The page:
June 10, 2024

Finding Balance: Empowering Innovation and Redefining Success

Danielle Gifford, MBA’20 is trailblazing a path in tech and innovation but never forgetting to stop to see where she is and where she is going next.
Danielle Gifford, MBA'20

Danielle Gifford, MBA’20, has embraced challenges and established a unique presence in the dynamic world of startups and AI. Her fast-rising career in the technology and innovation sectors is marked by her steadfast advocacy for inclusion and women in tech.  

In just over a decade, Gifford has accomplished and impacted more than some people do in their entire career. She has even been brought in to moderate and lead conversations at some of Canada's top national technology conferences such as Elevate Festival, Collision Conference and SaaS North.  

Her story is one of resilience, continuous learning, and a profound commitment to making business accessible and inclusive. Her experiences span from working in cloud computing startups to leading AI initiatives, all while championing the cause of women in tech. 

Start Something 

"I was the black sheep of my family," Gifford begins with smile and a sarcastic tone, reflecting on her unconventional path. "My entire family, three generations, actually worked at the bank — RBC. But I somehow managed to fall into the startup life after my undergrad."  

One of her professors at the University of Windsor had a connection to a startup called Pareto Business Group, a company developing cloud-based technologies for small and medium-sized enterprises (SMEs). At the time in 2015, cloud computing was still in many ways a novel concept, and much of Gifford’s role involved educating clients about its benefits and security. This venture would be her first crash course in the fast-paced and often uncertain world of startups.  

"It was lots of cold calling, trying to build our brand, and bringing in clients," she explains. Gifford found herself at the forefront of educating businesses about the new cloud technology.  

During her tenure, Pareto was acquired by a larger insurance entity, primarily for its technical talent. This acquisition provided Gifford with valuable insights into the acquisition process and the dynamics of being part of a growing tech company. However, her role remained focused on business development, leaving her with a desire to expand her technical knowledge and skills. 


Exploring Augmented Reality 

Following her stint at Pareto, her career took an interesting turn when she joined an augmented reality (AR) company focused on the furniture industry. This role marked her first foray into marketing and sales leadership.  

"It was the first time I really understood what marketing is, how it supports sales, and how to develop the right content and materials to generate leads and build our brand," Gifford says. 

The company, Powerball Technologies, though innovative, faced significant challenges. "We quickly found out that the Canadian market wasn’t ready to adopt this type of technology," Gifford notes. As a result, its sales efforts were concentrated in the U.S., necessitating frequent travel to trade shows across the country. The technology it was selling was ahead of its time, requiring physical demonstrations to convince potential clients of its value. 

One of the key products was a white-label app that allowed designers to visualize furniture in real time using customized mouse pads as the tracker.  

"We would place these mouse pads on the floor, allowing designers to see different furniture pieces in their space in real-time," Gifford explains. Despite its innovative approach, the company struggled with this technical execution due to a lack of in-house technical expertise. Its reliance on outsourcing led to the company’s eventual closure.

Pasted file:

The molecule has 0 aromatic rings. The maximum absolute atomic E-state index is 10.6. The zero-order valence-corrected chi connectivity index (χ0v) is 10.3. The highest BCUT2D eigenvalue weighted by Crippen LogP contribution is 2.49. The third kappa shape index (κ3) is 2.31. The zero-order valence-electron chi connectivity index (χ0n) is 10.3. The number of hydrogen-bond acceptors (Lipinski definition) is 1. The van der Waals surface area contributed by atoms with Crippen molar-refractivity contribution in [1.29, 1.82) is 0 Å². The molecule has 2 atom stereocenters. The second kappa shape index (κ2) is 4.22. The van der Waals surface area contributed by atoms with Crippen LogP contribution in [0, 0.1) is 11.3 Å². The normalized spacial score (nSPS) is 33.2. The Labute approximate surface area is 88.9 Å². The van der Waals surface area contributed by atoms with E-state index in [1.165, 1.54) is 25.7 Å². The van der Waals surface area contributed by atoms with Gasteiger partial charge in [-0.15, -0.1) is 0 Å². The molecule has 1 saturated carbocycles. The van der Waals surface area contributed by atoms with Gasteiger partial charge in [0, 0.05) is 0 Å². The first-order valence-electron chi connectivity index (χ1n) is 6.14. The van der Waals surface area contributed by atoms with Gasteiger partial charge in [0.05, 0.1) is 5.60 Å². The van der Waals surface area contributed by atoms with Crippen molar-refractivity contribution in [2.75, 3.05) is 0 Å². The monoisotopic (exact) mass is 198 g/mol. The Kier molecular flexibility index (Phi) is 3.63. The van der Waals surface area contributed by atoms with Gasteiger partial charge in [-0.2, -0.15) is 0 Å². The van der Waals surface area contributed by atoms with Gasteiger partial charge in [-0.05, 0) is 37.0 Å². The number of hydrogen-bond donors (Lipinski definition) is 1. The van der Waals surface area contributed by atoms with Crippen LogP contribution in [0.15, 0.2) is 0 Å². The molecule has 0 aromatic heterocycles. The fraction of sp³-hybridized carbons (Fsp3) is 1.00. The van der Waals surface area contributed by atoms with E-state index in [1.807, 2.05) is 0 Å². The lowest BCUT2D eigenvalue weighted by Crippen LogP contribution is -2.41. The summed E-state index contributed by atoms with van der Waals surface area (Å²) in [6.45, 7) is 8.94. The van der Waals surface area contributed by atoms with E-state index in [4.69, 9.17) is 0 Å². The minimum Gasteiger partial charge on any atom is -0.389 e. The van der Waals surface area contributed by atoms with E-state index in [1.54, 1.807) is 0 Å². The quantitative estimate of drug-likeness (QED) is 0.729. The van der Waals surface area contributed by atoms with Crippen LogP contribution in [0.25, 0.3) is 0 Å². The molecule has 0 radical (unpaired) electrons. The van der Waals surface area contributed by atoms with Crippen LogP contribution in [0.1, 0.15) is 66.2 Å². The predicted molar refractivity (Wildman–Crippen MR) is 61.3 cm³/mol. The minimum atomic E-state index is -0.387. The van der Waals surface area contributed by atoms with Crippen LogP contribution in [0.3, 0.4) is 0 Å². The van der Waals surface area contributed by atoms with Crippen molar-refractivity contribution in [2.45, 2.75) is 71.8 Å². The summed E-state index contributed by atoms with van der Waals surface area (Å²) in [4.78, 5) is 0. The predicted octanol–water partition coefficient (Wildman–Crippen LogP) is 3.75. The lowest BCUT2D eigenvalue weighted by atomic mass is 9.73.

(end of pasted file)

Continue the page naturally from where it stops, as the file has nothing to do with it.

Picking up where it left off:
Danielle with a camera crew

Learning from Setbacks 

The closure of the AR company was a significant setback for Gifford. "It was really tough cause I felt like a failure," she confides. Her family suggested she join in the “family business” at RBC.  

“My mom had been working in the bank since she was 18 and so had my brother,” she says. “Meanwhile, I had these other opportunities come up in front of me and I was reaching and grasping for the next one, which was awesome. But I had to stop and ask myself: What do I really want? Where do I want to be? What do I want to learn?” 

Gifford was determined to continue on her unconventional path and this determination led her to pursue an MBA at the University of Calgary, a decision driven by her desire to keep learning and growing. Without knowing anyone in Calgary, she packed up her car and drove across the country from Ontario to her new home. The MBA program at UCalgary offered an accelerator option for those with an undergraduate business degree and allowed students to work while studying. This was crucial for Gifford, who had always supported herself financially.  

“I really feel like the MBA was a pivotal moment in my journey because what it allowed me to do was crystalize a lot of those learnings that I had gotten from working in those early stage startups,” she says. 

It was in 2018, during her MBA that Gifford was introduced to Creative Destruction Lab – Rockies (CDL-Rockies), a startup program for seed-stage, science-based companies established at the University of Toronto, with a branch at UCalgary, that profoundly influenced her career trajectory.  

"CDL was transformative. I went from a microscopic view to a macro lens, seeing companies in various sectors like energy, agriculture and finance," Gifford says.  

CDL-Rockies provided Gifford with a unique opportunity to work with early stage founders and gain important insights into the critical milestones founders needed to achieve to grow their businesses. Her role with CDL-Rockies involved managing a portfolio of companies and leading site recruitment, exposing her to the intricacies of venture capital and startup ecosystems. She also built valuable networks with colleagues globally, as well as mentors and founders, many of whom she remains close to today. "The network I built at CDL has been incredibly important to my career," she emphasizes.